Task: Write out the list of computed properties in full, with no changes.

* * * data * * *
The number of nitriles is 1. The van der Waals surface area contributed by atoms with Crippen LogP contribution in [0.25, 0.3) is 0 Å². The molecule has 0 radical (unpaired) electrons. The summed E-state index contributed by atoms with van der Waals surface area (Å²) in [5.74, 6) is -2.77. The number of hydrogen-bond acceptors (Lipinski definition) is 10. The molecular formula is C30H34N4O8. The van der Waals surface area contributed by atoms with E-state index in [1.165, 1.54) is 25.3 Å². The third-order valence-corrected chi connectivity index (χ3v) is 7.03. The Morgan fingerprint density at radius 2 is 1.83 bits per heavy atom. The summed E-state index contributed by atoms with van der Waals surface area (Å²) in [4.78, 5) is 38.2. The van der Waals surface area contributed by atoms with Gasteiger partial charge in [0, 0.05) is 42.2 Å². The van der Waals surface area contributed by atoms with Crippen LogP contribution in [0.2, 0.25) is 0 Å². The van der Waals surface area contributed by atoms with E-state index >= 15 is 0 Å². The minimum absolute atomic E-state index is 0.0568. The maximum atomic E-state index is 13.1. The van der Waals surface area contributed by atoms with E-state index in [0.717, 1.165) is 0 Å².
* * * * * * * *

The number of nitriles is 1. The van der Waals surface area contributed by atoms with Crippen LogP contribution in [0.25, 0.3) is 0 Å². The molecule has 0 radical (unpaired) electrons. The summed E-state index contributed by atoms with van der Waals surface area (Å²) in [5.74, 6) is -2.77. The number of hydrogen-bond acceptors (Lipinski definition) is 10. The molecular formula is C30H34N4O8. The van der Waals surface area contributed by atoms with E-state index in [1.165, 1.54) is 25.3 Å². The third-order valence-corrected chi connectivity index (χ3v) is 7.03. The Morgan fingerprint density at radius 2 is 1.83 bits per heavy atom. The summed E-state index contributed by atoms with van der Waals surface area (Å²) in [4.78, 5) is 38.2. The van der Waals surface area contributed by atoms with Gasteiger partial charge in [0, 0.05) is 42.2 Å². The van der Waals surface area contributed by atoms with Crippen LogP contribution in [0.2, 0.25) is 0 Å². The van der Waals surface area contributed by atoms with E-state index >= 15 is 0 Å². The minimum absolute atomic E-state index is 0.0568. The maximum atomic E-state index is 13.1. The van der Waals surface area contributed by atoms with E-state index in [0.717, 1.165) is 0 Å².